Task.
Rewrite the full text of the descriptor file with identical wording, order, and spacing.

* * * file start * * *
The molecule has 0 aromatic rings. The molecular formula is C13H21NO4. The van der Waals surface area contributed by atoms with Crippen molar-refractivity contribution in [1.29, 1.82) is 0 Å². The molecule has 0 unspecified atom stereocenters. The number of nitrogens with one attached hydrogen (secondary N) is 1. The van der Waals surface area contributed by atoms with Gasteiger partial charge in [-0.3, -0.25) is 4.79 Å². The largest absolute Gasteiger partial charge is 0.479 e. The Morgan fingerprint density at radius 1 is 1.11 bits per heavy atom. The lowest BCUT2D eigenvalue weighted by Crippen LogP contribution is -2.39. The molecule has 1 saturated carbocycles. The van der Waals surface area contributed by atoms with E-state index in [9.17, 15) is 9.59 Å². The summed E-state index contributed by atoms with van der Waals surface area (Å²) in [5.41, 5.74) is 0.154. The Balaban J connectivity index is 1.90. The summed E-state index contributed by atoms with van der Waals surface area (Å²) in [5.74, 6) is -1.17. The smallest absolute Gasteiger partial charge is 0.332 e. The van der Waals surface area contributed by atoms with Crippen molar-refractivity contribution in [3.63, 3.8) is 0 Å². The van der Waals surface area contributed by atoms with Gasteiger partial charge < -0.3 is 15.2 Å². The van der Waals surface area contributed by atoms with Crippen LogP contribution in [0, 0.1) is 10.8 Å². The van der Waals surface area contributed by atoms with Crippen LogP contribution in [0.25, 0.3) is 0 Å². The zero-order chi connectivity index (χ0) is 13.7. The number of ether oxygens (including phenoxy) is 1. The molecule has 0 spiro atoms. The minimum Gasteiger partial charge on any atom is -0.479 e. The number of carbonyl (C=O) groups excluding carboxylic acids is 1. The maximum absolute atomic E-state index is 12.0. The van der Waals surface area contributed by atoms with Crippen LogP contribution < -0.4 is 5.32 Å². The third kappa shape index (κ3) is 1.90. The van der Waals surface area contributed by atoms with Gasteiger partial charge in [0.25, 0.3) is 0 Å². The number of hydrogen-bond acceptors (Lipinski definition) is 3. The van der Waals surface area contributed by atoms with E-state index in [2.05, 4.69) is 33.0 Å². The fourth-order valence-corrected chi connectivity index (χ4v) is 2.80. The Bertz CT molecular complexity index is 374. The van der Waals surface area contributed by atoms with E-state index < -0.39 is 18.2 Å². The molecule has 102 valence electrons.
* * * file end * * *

The molecule has 0 aromatic rings. The molecular formula is C13H21NO4. The van der Waals surface area contributed by atoms with Crippen molar-refractivity contribution in [1.29, 1.82) is 0 Å². The molecule has 0 unspecified atom stereocenters. The number of nitrogens with one attached hydrogen (secondary N) is 1. The van der Waals surface area contributed by atoms with Gasteiger partial charge in [-0.3, -0.25) is 4.79 Å². The largest absolute Gasteiger partial charge is 0.479 e. The Morgan fingerprint density at radius 1 is 1.11 bits per heavy atom. The lowest BCUT2D eigenvalue weighted by Crippen LogP contribution is -2.39. The molecule has 1 saturated carbocycles. The van der Waals surface area contributed by atoms with E-state index in [9.17, 15) is 9.59 Å². The summed E-state index contributed by atoms with van der Waals surface area (Å²) in [5.41, 5.74) is 0.154. The Balaban J connectivity index is 1.90. The summed E-state index contributed by atoms with van der Waals surface area (Å²) in [5.74, 6) is -1.17. The smallest absolute Gasteiger partial charge is 0.332 e. The van der Waals surface area contributed by atoms with Crippen molar-refractivity contribution in [3.63, 3.8) is 0 Å². The van der Waals surface area contributed by atoms with Gasteiger partial charge < -0.3 is 15.2 Å². The van der Waals surface area contributed by atoms with Crippen LogP contribution in [0, 0.1) is 10.8 Å². The van der Waals surface area contributed by atoms with Crippen LogP contribution in [0.25, 0.3) is 0 Å². The zero-order chi connectivity index (χ0) is 13.7. The number of ether oxygens (including phenoxy) is 1. The molecule has 0 spiro atoms. The minimum Gasteiger partial charge on any atom is -0.479 e. The number of carbonyl (C=O) groups excluding carboxylic acids is 1. The maximum absolute atomic E-state index is 12.0. The van der Waals surface area contributed by atoms with Crippen LogP contribution < -0.4 is 5.32 Å². The third kappa shape index (κ3) is 1.90. The van der Waals surface area contributed by atoms with Gasteiger partial charge in [0.25, 0.3) is 0 Å². The number of hydrogen-bond acceptors (Lipinski definition) is 3. The van der Waals surface area contributed by atoms with E-state index in [2.05, 4.69) is 33.0 Å². The fourth-order valence-corrected chi connectivity index (χ4v) is 2.80. The Bertz CT molecular complexity index is 374. The van der Waals surface area contributed by atoms with E-state index < -0.39 is 18.2 Å². The molecule has 102 valence electrons.